In the drawing of FIG. 4, solid line arrow 30a indicates the natural gas and reaction gas (hydrogen gas) feed passage (hydrogen feed line), single-dotted chain line arrow 30b indicates the air (oxygen gas) feed passage (oxygen feed line), double-dotted chain line arrow 30c indicates the discharge gas passage, and broken line arrow 30d indicates the water vapor passage.
Numeral 1 refers to a fuel cell consisting of a hydrogen electrode 1a and an oxygen electrode 1b and provided with a cell cooler 1c. Numeral 2 designates a reformer by which fuel gas such as natural gas is reformed into hydrogen-rich gas by mixing air with said fuel gas. Reformer 2 consists of a reaction section 2a and a combustion section 2b. 3 denotes a shift converter for the reaction gas produced in said reformer 2. In this shift converter 3, carbon monoxide CO in the gas is reacted with water and converted into carbon dioxide CO2 and hydrogen H2.
4 is an ejector (or mixer) by which fuel gas such as natural gas is mixed with water vapor. 5 is a blower by which air (oxygen gas) is supplied to oxygen electrode 1b of cell 1. Part of air is also supplied into combustion section 2b of reformer 2. 6 refers to a heat exchanger for discharge gas, in which water contained in discharge air from oxygen electrode 1b of cell 1 and in discharge gas from combustion section 2b of reformer 2 is recovered while also recovering heat from said discharge air and discharge gas. Water recovered in said heat exchanger 6 is stored in tank 7. Water stored in said tank 7 is led into vapor generator 8 via cell cooler 1c and flashed therein, and the vapor produced in said vapor generator is led into ejector 4.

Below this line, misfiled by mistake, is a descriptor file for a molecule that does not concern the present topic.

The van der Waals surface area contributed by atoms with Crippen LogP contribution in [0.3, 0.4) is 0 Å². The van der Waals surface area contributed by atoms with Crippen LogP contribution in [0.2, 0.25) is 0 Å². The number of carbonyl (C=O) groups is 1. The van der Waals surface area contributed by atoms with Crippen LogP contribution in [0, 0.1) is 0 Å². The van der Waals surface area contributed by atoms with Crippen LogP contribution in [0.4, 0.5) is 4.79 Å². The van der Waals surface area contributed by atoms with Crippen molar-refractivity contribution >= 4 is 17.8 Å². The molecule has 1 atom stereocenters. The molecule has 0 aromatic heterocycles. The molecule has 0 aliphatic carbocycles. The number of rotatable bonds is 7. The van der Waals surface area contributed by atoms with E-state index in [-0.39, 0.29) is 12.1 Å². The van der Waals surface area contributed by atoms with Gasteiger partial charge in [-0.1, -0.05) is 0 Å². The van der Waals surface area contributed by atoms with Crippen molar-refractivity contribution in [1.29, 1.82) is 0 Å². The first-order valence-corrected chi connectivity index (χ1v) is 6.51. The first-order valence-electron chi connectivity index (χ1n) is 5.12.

In this system, fuel gas such as natural gas is guided into ejector 4 through main fuel regulating valve 9 and mixed with water vapor by said ejector 4. The fuel gas mixed with water vapor is then passed into reaction section 2a of reformer 2 where said fuel gas is reformed into hydrogen-rich gas. Part of fuel gas is sent into combustion section 2b of reformer 2 via auxiliary fuel regulating valve 10.